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Natalie Afonina

[TR] Mt Baker - North Ridge 07/18/2020

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Trip: Mt Baker - North Ridge

Trip Date: 07/18/2020

Trip Report:

From a week ago. 

TR with nice formatting lives here (still figuring out how to get copy-paste to play nice without reuploading all the photos): https://www.natexploring.com/tripreports/north-ridge-baker-tr 

Longest approach for a single pitch of ice I’ve done in a whilePSX_20200720_212239-01 (1).jpeg

 

Bare Bones

Route: WI3- Ice, Snow, Alpine, 3000 ft, Grade III*

Ascent via North Ridge. Ski down the Coleman-Deming

Length: Two days with an overnight at Black Buttes to catch that alpenglow and sleep

Dates: July 18-19, 2020

Climbing Gear

Here’s my regular PSA that just because someone on the internet used a certain rack (or lack thereof) does not mean it’s the right rack for you.

The Details

We took a leisurely time approaching from Heliotrope trailhead and heading up to Black Buttes Camp. It was my first time on Baker since I did a mountaineering course when I was 15 (shout-out to Lakeside School for putting on the best outdoor trips). So instead of a typical c2c, I wanted some extra time to get acquainted with the mountain, routes, crevasse fields, and savor the sunset alpenglow of course.

Small humans, big packs

Small humans, big packs

733E6A4C-8732-48EE-8B4F-29899D183BEB_1_201_a.jpeg
 

 

We made high camp with plenty of time to spare to do a few crevasse rescue refreshers, drink tea, eat ramen and relax. We brought two tents and a bivy bag for the 3 of us (guess who had the bivy bag and was envious of the other two…).

Views were incredible and weather window was ideal. We had no wind, sun and just slightly below temps overnight to firm the snow up.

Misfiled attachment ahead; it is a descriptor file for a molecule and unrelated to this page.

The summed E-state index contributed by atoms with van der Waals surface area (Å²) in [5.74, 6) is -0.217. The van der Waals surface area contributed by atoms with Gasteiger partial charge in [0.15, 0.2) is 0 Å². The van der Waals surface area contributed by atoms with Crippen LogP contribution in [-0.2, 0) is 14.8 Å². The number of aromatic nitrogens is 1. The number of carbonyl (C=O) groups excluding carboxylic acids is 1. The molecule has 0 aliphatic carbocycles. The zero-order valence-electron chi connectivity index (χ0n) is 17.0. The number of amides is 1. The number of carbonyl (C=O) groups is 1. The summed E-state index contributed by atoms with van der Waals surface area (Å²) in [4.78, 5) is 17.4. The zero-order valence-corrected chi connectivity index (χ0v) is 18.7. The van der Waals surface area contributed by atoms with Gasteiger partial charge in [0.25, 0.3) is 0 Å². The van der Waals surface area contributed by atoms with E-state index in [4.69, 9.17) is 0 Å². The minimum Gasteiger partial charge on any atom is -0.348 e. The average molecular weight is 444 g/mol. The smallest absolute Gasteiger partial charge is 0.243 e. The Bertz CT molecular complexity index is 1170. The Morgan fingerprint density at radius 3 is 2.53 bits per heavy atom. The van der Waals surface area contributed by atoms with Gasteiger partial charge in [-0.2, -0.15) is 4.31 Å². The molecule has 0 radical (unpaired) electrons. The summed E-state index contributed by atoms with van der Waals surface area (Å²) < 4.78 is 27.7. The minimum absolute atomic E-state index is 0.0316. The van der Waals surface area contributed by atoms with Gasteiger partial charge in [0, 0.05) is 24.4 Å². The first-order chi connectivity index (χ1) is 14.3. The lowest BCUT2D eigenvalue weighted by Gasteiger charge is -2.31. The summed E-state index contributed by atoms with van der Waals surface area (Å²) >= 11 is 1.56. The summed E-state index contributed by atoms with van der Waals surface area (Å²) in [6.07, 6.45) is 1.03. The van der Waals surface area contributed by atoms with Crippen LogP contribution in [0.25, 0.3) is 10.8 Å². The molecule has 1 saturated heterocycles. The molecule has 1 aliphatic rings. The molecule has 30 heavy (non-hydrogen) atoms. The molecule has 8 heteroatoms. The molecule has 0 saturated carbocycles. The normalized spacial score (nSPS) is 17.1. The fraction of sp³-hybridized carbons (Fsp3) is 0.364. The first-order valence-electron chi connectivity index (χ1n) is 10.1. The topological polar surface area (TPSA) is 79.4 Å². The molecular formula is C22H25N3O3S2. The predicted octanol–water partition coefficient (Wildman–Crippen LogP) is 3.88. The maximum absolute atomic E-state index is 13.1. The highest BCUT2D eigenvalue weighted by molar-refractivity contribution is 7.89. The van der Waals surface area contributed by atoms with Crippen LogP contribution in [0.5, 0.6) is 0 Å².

IMG_20200718_202624-01.jpeg

We went to bed around 9pm with a planned 3am wake-up. I like my sleep and if there’s no reason for a super early alpine start, I’d rather let my body rest and reconstruct itself.

Layers upon layers. Classic PNW

Layers upon layers. Classic PNW

IMG_20200718_204240.jpg
 

Bivy bag life

I lost my blow-up sleeping pad somewhere, so for this bivy I used a foam z-rest, a Mountain Hardwear Phantom Alpine 30F sleeping bag and my down belay puffy. Stayed warm all night and even slept through a couple of the groups making noise at midnight and 1am for the Coleman-Deming ascent.

3am came. We boiled water. Downed some oatmeal and suited up for glacier travel to the tune of Rise Up (highly recommend for a morning pick-me-up)

IMG_20200719_030748.jpg

A note about route-finding: I don’t recommend camping where we did. It’s ideal for the CD route, but not for the North Ridge. We ended up descending about 900', crossing some very large crevasses to gain the route-proper. Would’ve been faster to camp lower down.

Blurry alpenglow morning shots as we descended and then navigated onto the route (how I usually feel at 4am). Some pretty large crevasses to get over across the main drag

Blurry alpenglow morning shots as we descended and then navigated onto the route (how I usually feel at 4am). Some pretty large crevasses to get over across the main drag

Hitting the morning sun rays after some tricky crevasse meandering.   Soon we were on the approach to the crux of the route (the part I was most excited for): the ice headwall. Kinda Games of Thrones-looking.

Hitting the morning sun rays after some tricky crevasse meandering.

Soon we were on the approach to the crux of the route (the part I was most excited for): the ice headwall. Kinda Games of Thrones-looking.

IMG_20200719_073054.jpg

We caught up to 4 other parties at this point that presumably got less sleep and were more ambitious in their alpine-starting. The easiest way up is on the left through a lower-angle section of ice, and is where the other parties were clustered in a bit of a climber traffic-jam.

Not wanting to get cold and also because I was excited to get a real pitch of ice in, I took a line up to the right (to stay out of the way of the other climbers and not hit anyone with delaminating dinnerplates). It had an overhanging ice bulge that was fun to climb with skis on the back.